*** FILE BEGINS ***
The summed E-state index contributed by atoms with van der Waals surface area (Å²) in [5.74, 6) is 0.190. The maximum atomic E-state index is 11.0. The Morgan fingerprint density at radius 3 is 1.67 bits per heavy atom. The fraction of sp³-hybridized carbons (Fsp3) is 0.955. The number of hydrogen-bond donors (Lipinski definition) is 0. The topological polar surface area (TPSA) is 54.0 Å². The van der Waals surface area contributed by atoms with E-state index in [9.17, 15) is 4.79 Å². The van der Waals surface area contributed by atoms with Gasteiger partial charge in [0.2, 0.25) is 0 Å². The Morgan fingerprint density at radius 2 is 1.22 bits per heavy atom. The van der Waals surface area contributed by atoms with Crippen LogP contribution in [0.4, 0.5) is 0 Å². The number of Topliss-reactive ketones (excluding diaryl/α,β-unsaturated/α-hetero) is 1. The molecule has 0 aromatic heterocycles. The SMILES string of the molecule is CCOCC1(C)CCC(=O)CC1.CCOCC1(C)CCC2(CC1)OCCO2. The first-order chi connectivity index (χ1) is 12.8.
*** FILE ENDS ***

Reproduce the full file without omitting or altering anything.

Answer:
The summed E-state index contributed by atoms with van der Waals surface area (Å²) in [5.74, 6) is 0.190. The maximum atomic E-state index is 11.0. The Morgan fingerprint density at radius 3 is 1.67 bits per heavy atom. The fraction of sp³-hybridized carbons (Fsp3) is 0.955. The number of hydrogen-bond donors (Lipinski definition) is 0. The topological polar surface area (TPSA) is 54.0 Å². The van der Waals surface area contributed by atoms with E-state index in [9.17, 15) is 4.79 Å². The van der Waals surface area contributed by atoms with Gasteiger partial charge in [0.2, 0.25) is 0 Å². The Morgan fingerprint density at radius 2 is 1.22 bits per heavy atom. The van der Waals surface area contributed by atoms with Crippen LogP contribution in [0.4, 0.5) is 0 Å². The number of Topliss-reactive ketones (excluding diaryl/α,β-unsaturated/α-hetero) is 1. The molecule has 0 aromatic heterocycles. The SMILES string of the molecule is CCOCC1(C)CCC(=O)CC1.CCOCC1(C)CCC2(CC1)OCCO2. The first-order chi connectivity index (χ1) is 12.8.